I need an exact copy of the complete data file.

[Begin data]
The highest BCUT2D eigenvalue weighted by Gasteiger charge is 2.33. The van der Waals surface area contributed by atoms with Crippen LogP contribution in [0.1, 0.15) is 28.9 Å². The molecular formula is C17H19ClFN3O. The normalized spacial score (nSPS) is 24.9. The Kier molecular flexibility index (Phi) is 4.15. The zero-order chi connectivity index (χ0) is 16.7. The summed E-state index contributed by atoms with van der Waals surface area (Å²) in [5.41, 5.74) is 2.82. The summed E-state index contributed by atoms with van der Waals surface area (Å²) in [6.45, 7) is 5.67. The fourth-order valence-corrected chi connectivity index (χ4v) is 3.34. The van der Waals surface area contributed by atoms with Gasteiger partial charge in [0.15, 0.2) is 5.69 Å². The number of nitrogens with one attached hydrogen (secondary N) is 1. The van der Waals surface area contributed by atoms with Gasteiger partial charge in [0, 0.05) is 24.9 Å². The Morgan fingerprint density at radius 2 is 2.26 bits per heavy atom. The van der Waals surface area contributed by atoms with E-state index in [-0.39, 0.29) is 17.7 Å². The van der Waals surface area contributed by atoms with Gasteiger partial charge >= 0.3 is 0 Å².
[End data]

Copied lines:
The highest BCUT2D eigenvalue weighted by Gasteiger charge is 2.33. The van der Waals surface area contributed by atoms with Crippen LogP contribution in [0.1, 0.15) is 28.9 Å². The molecular formula is C17H19ClFN3O. The normalized spacial score (nSPS) is 24.9. The Kier molecular flexibility index (Phi) is 4.15. The zero-order chi connectivity index (χ0) is 16.7. The summed E-state index contributed by atoms with van der Waals surface area (Å²) in [5.41, 5.74) is 2.82. The summed E-state index contributed by atoms with van der Waals surface area (Å²) in [6.45, 7) is 5.67. The fourth-order valence-corrected chi connectivity index (χ4v) is 3.34. The van der Waals surface area contributed by atoms with Gasteiger partial charge in [0.15, 0.2) is 5.69 Å². The number of nitrogens with one attached hydrogen (secondary N) is 1. The van der Waals surface area contributed by atoms with Gasteiger partial charge in [0, 0.05) is 24.9 Å². The Morgan fingerprint density at radius 2 is 2.26 bits per heavy atom. The van der Waals surface area contributed by atoms with E-state index in [-0.39, 0.29) is 17.7 Å². The van der Waals surface area contributed by atoms with Gasteiger partial charge >= 0.3 is 0 Å².